The officers did not have the right to conduct a full search of Curtis's person to determine if he had any “evidence” on his person. Therefore, the removal of Curtis's billfold and the subsequent search of the billfold constituted an unreasonable search within the meaning of the Fourth Amendment to the United States Constitution and Article I, § 7 of the Tennessee Constitution. The search of Curtis's truck was also unreasonable. He had left the truck and was near the back door when the officers confronted him. The state did not develop any facts which would have justified the search of the truck. See New York v. Belton, 453 U.S. 454, 101 S.Ct. 2860, 69 L.Ed.2d 768 (1981).
The trial court properly held the affidavit given in support of the issuance of the search warrant for Curtis's residence did not state probable cause.
The salient allegations contained in the affidavit state:
Affiant states that on February 8, 1995, he talked to law enforcement officers, Sgt. Bob Hunsick and Officer Dan Deleon with the Phoenix, Arizona Airport Narcotics Interdiction Agency and they informed Affiant that they had intercepted a package containing approximately 457 1/212 grams of Methamphetamine which was being shipped via United Postal Service (U.P.S.) to a Keith Chambers of McEwen, Tennessee. The package was being sent from Phoenix, Arizona. This package was forwarded to the 23rd Judicial Drug Task Force. A search warrant was obtained for the Chambers' residence. The U.P.S. package was accepted by Keith Chambers and Agents of the 23rd Judicial Drug Task Force and the 20th Judicial Drug Task Force executed the search warrant and recovered the Methamphetamine. Present during the search was Norman Curtis. Found on Norman Curtis was $350.00 in cash and a U.P.S. shipping receipt with the same U.P.S. package number which was found on the package shipped from Arizona and which contained the Methamphetamine. The U.P.S. receipt showed that the package was shipped to Keith Chambers, Rt. 2, Box 329, McEwen, Tn.. [sic] The U.P.S. receipt showed that the package was shipped from Arizona on February 8, 199 [sic]. Affiant would further state that Norman Curtis stated that he is a self-employed roofer. Norman Curtis stated to Agent Chris Davis, 23rd JDTF that he owns a 1984 Jaguar, 1979 Chevrolet Pick-up and three Harley-Davidson motorcycles. Found in Norman Curtis' 1979 Chevrolet Pick-up which he drove to Keith Chambers' residence was a set of read-out digital scales.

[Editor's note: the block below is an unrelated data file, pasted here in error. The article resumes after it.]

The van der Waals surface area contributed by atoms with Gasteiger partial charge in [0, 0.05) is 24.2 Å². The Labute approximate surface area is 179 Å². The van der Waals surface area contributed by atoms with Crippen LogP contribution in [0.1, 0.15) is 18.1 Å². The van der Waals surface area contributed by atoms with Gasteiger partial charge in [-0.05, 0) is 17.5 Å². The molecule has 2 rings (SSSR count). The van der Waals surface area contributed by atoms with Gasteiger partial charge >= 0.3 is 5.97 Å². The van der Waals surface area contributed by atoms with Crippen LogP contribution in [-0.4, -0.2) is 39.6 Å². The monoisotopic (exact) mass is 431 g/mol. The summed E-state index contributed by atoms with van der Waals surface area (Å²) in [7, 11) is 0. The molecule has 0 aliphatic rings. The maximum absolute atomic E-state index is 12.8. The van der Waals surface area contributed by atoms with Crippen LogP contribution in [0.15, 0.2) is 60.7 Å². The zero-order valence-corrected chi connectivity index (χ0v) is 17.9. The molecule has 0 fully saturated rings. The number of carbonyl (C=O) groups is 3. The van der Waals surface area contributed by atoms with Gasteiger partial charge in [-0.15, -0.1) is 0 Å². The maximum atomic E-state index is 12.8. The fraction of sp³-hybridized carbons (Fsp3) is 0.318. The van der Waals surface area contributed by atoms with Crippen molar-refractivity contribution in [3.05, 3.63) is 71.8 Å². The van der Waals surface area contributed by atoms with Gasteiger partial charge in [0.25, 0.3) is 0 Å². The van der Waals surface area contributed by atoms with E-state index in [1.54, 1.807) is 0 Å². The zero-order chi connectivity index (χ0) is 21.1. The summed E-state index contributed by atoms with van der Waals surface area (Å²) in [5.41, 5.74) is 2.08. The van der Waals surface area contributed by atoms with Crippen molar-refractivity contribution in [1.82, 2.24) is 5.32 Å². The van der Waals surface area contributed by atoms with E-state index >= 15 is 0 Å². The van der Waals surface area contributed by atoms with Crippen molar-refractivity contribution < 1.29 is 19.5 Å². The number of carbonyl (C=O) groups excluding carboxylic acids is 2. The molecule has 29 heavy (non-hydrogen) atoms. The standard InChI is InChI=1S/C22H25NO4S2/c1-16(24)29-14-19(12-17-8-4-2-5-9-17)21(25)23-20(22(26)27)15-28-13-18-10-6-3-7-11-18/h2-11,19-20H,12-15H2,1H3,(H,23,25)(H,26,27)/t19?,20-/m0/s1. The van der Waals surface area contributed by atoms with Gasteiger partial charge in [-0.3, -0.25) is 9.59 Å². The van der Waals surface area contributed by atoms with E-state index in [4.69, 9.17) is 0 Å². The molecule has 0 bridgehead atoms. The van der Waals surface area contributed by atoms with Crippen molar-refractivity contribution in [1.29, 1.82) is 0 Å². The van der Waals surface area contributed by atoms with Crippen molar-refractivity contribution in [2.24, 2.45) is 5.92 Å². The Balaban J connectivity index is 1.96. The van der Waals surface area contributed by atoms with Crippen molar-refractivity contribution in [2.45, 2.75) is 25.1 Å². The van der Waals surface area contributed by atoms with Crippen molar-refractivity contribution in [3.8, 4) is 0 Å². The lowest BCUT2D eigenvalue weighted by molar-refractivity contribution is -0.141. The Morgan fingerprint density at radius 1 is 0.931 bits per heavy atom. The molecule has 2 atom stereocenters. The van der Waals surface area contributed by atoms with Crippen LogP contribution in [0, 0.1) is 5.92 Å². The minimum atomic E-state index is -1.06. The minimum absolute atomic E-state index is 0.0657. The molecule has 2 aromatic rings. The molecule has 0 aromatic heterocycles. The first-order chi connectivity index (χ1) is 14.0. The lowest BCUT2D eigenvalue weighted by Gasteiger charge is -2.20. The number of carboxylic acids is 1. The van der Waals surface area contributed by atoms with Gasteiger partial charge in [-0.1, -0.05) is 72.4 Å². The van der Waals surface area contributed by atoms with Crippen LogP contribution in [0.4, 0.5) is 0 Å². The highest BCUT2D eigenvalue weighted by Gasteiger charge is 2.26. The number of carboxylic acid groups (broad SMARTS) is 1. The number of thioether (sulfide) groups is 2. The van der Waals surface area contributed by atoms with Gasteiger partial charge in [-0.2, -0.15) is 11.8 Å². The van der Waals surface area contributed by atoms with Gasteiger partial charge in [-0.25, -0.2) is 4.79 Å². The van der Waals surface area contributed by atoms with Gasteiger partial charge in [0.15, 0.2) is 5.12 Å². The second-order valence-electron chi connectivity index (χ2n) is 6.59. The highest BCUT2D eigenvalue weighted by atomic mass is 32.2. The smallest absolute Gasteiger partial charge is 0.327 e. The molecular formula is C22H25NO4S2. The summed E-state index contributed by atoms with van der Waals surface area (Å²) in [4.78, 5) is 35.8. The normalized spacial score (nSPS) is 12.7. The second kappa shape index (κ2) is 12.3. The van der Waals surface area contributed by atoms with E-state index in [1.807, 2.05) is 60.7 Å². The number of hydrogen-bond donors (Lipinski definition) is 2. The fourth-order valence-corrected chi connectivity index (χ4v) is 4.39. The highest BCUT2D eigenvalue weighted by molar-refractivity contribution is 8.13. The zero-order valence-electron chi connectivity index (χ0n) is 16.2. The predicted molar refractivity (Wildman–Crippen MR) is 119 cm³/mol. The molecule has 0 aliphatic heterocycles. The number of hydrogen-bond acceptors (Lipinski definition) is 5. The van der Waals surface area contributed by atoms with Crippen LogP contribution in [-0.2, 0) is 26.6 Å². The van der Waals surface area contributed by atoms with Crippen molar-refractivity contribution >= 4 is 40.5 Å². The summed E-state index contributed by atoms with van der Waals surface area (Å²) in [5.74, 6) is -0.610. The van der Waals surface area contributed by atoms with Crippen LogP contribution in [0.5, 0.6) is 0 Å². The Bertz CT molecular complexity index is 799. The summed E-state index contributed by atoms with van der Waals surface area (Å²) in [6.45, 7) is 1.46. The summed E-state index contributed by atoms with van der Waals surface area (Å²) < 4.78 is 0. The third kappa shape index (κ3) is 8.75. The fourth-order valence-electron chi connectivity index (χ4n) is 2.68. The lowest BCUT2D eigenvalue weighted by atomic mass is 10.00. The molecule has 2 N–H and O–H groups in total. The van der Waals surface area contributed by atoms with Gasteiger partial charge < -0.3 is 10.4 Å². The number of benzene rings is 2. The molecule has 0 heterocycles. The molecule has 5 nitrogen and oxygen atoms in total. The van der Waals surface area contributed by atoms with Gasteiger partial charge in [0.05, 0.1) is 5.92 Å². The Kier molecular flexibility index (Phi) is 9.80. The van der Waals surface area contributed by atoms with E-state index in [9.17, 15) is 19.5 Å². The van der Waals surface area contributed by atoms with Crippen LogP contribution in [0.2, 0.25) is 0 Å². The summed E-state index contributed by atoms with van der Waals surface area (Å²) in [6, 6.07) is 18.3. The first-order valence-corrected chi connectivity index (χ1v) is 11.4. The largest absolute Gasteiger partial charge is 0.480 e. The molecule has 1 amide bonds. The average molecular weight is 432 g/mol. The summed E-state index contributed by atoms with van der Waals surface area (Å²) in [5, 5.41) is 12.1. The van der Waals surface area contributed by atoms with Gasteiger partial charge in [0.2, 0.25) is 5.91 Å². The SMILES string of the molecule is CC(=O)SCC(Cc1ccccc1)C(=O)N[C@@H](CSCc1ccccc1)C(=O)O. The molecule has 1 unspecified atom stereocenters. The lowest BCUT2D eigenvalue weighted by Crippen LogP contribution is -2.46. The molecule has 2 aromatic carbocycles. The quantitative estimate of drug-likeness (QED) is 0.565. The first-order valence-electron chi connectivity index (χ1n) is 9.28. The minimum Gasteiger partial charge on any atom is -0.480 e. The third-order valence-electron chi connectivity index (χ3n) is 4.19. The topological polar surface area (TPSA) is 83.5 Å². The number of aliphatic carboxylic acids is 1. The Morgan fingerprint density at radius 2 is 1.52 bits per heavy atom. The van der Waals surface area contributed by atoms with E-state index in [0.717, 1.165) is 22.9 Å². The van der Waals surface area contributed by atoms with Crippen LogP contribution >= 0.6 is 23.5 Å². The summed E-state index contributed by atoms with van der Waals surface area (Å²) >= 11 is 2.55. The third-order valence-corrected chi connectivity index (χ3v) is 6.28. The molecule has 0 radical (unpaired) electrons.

Affiant would further state that Sgt. James McWright, 20 JDTF, informed him that he had received information from a reliable criminal informant that Norman Curtis was dealing in the sale of Methamphetamine. Sgt. McWright, with the information provided to him by this informant, was able to arrest Mike Stewart for felony possession of Methamphetamine and obtained a conviction of Mike Stewart for said offense. Sgt. McWright's criminal informant told him that Norman Curtis would obtain Methamphetamine from Mike Stewart. He received this information approximately one and one-half years ago.
Affiant would further state that Agent Chris Davis, 23rd JDTF, informed him that he had received information from a reliable criminal informant that Norman Curtis was involved in the sale and delivery of Methamphetamine and cocaine. Further this Criminal Informant stated that he had seen cocaine in Norman Curtis' residence within the last six months and that he had bought both cocaine and Methamphetamine from Norman Curtis within the last six months. This Criminal Informant has given information against his penal interest in that he admitted to possessing illegal drugs to law enforcement officials and assisted Agent Davis in the recovery of contraband to wit: Methamphetamine.
Affiant would further state that he has received information from a reliable criminal informant that within the last six months he has seen Norman Curtis in the possession of Methamphetamine. This criminal informant has given information in the past which has led to the seizure of illegal narcotics. (Emphasis added).
The information discovered by searching Curtis at the Chamberses' residence was tainted and constituted fruit of the poisonous tree due to the unreasonable search of Curtis's person as set forth above. As a result, the information contained in the first paragraph of the affidavit regarding what was found on Curtis's person and his pickup truck could not be considered in determining whether probable cause existed for the issuance of the search warrant. Bewley v. State, 208 Tenn. 518, 347 S.W.2d 40 (1961); State v. Bowling, 867 S.W.2d 338 (Tenn.Crim.App.1993). See United States v. Reyes, 922 F.Supp. 818 (S.D.N.Y., 1996).